Sparky 20:

48 Yeah. And that's the most important thing from this whole episode with the ADHD assessment is okay, so you might have anxiety beforehand and you might struggle to prepare for it. But the main the main thing about this whole process is it's not a test. It's more of a way that how do you struggle with this, you need to portray it in the best light that you can because what you've got to remember is when you go to speak to anybody, whether you go to speak to a doctor or psychiatrist, nobody knows you like you know you so you have to put that forward the best that you can. So it is helpful if you can't have things printed off and real life scenarios. You can go on to or you can go online and you can find a load of different things that you can you can do to find out whether you you know you struggle with ADHD and make sure you take all of those to the assessment as well. Like shell said there's things that you might not have, but if you've got score reports, I mean, I know my score report sheets to say things like struggles to maintain the focus and it gets distracted easily. It's a bit of a dream or all of those things are all if you want to take someone in for moral support someone who understands what you're going through and they understand the assessment process, and they can give things on your behalf. And it's a great way to get the point across as well if you do get that sort of stage fright.

Unknown Speaker 22:

04 Yeah. I think that would be really useful. Like if I if I had to, if I had to do it again. I think I would ask if I could have someone with me. Yeah. Because yeah, like I said, there's there's so many things that I said to Jamie afterwards I you know, he asked if I did this, and I said no, I don't really do that. And Jamie was like, What are you talking about? All the time. So I think you've had I've had I've had I've had him there with me saying you know whenever I said no, I don't do that. And he could be there like well, you did you literally did that yesterday because that's sort of the thing like my my brain is so scattered all over the place. I forget things so easily. Like I lose stuff all the time because I've I forget putting it down. I forget where I put it. I don't remember most of my childhood. You know, I struggle with you know, even things that I did last week, like conversations that I had important information. So when he's asking me, you know, do you do this and you know, can you think of an example where you did this? Of course I couldn't because I that I forget stuff like that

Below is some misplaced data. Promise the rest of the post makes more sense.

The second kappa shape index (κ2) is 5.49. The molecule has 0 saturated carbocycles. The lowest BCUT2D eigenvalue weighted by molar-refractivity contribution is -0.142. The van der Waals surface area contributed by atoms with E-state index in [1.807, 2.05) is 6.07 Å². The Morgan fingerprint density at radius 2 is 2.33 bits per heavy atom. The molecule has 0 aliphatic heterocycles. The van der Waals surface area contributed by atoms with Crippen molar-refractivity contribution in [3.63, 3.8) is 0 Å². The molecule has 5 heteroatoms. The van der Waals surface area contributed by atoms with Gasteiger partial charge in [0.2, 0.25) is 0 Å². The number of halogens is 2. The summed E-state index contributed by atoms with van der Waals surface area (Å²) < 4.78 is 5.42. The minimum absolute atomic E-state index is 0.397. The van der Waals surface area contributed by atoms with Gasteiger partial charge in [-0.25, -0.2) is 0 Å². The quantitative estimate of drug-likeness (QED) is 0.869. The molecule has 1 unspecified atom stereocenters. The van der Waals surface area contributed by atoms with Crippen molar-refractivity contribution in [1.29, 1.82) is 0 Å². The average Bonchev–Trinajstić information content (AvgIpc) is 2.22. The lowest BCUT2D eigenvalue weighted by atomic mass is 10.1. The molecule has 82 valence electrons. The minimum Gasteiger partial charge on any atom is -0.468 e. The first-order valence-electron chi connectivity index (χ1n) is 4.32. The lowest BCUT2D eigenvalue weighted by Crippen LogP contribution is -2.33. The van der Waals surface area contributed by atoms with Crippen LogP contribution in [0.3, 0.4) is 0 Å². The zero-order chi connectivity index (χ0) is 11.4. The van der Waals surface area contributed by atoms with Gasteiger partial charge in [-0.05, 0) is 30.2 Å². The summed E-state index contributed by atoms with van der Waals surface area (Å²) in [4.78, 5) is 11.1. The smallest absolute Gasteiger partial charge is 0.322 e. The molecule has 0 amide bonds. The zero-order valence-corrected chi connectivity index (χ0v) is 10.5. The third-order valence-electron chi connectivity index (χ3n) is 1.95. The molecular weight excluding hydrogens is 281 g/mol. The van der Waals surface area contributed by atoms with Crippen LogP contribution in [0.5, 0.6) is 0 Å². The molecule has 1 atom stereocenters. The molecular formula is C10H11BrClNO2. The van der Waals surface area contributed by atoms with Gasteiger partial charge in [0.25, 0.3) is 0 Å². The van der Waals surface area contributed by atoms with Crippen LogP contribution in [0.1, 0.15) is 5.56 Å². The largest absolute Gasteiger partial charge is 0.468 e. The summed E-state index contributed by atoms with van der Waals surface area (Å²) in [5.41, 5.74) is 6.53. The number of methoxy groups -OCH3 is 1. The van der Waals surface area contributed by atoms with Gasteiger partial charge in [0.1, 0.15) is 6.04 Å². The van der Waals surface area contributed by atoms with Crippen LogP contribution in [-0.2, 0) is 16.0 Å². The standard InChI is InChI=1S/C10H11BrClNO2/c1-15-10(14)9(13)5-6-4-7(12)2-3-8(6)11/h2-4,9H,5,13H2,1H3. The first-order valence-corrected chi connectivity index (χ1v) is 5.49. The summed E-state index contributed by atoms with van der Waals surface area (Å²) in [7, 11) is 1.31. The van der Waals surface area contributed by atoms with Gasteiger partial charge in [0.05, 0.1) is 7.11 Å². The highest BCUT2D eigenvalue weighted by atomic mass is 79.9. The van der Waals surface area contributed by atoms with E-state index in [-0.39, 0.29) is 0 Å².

Sparky 23:

10 all of the time. And also, it's important just to point out as well, that some people may hear this podcast and go, Oh, well, you know, maybe you just forget for your, your your own intelligent in areas. I just want to point out that Charlize one of the most intelligent people that I know, she actually did surgery on my dog, and I'm listening to this and I'm thinking Did you forget where things were, but it's so true. Anybody can have ADHD doesn't matter what sort of reasonable rhyme. People can just suffer with ADHD. So it's not, it's not a sign of low intelligence or anything like that. These are all symptoms that come in a cluster that really do affect your daily life and that's why getting an assessment and going forward. Seeing someone is really, really important. So if you do struggle with any of the symptoms that we've mentioned in this episode, please do go and see your GP and try and get referred. There's loads of different places that you can go as well. So just be wet. Just be mindful of the symptoms. And if you struggle, please do go and get help. And we'll

Unknown Speaker 24:

16 put we'll put a list I'll put links are in the show notes to the DSM criteria. So if you're curious, and you want to look it up, we'll put that in the show notes.

Sparky 24:

27 And the last question for this episode is what happens after the ADHD assessments. So did he give you a diagnosis Did they give you a treatment plan, not what sort of happens after the assessment finishes?

Unknown Speaker 24: